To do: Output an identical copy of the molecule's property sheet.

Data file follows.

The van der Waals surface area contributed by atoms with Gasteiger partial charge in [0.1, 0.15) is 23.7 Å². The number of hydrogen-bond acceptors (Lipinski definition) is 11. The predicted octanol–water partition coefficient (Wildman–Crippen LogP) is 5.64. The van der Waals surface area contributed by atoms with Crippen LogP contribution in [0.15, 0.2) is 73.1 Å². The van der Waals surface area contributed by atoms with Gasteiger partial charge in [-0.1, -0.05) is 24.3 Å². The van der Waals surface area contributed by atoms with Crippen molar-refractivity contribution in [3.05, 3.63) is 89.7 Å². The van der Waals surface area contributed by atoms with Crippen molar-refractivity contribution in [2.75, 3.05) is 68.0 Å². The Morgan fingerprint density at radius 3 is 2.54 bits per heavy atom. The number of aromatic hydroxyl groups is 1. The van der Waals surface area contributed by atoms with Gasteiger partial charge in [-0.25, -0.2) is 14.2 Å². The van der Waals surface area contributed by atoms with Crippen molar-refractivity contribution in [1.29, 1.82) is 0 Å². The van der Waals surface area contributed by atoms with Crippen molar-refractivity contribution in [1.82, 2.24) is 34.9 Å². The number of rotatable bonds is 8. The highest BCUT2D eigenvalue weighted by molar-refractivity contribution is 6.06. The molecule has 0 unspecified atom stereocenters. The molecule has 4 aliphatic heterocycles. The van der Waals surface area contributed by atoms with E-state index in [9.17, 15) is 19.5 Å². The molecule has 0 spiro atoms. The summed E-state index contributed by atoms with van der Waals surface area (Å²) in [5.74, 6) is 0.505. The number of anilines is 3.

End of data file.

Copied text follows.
The van der Waals surface area contributed by atoms with Gasteiger partial charge in [0.1, 0.15) is 23.7 Å². The number of hydrogen-bond acceptors (Lipinski definition) is 11. The predicted octanol–water partition coefficient (Wildman–Crippen LogP) is 5.64. The van der Waals surface area contributed by atoms with Crippen LogP contribution in [0.15, 0.2) is 73.1 Å². The van der Waals surface area contributed by atoms with Gasteiger partial charge in [-0.1, -0.05) is 24.3 Å². The van der Waals surface area contributed by atoms with Crippen molar-refractivity contribution in [3.05, 3.63) is 89.7 Å². The van der Waals surface area contributed by atoms with Crippen molar-refractivity contribution in [2.75, 3.05) is 68.0 Å². The Morgan fingerprint density at radius 3 is 2.54 bits per heavy atom. The number of aromatic hydroxyl groups is 1. The van der Waals surface area contributed by atoms with Gasteiger partial charge in [-0.25, -0.2) is 14.2 Å². The van der Waals surface area contributed by atoms with Crippen molar-refractivity contribution in [1.29, 1.82) is 0 Å². The van der Waals surface area contributed by atoms with Crippen molar-refractivity contribution in [1.82, 2.24) is 34.9 Å². The number of rotatable bonds is 8. The highest BCUT2D eigenvalue weighted by molar-refractivity contribution is 6.06. The molecule has 0 unspecified atom stereocenters. The molecule has 4 aliphatic heterocycles. The van der Waals surface area contributed by atoms with E-state index in [9.17, 15) is 19.5 Å². The molecule has 0 spiro atoms. The summed E-state index contributed by atoms with van der Waals surface area (Å²) in [5.74, 6) is 0.505. The number of anilines is 3.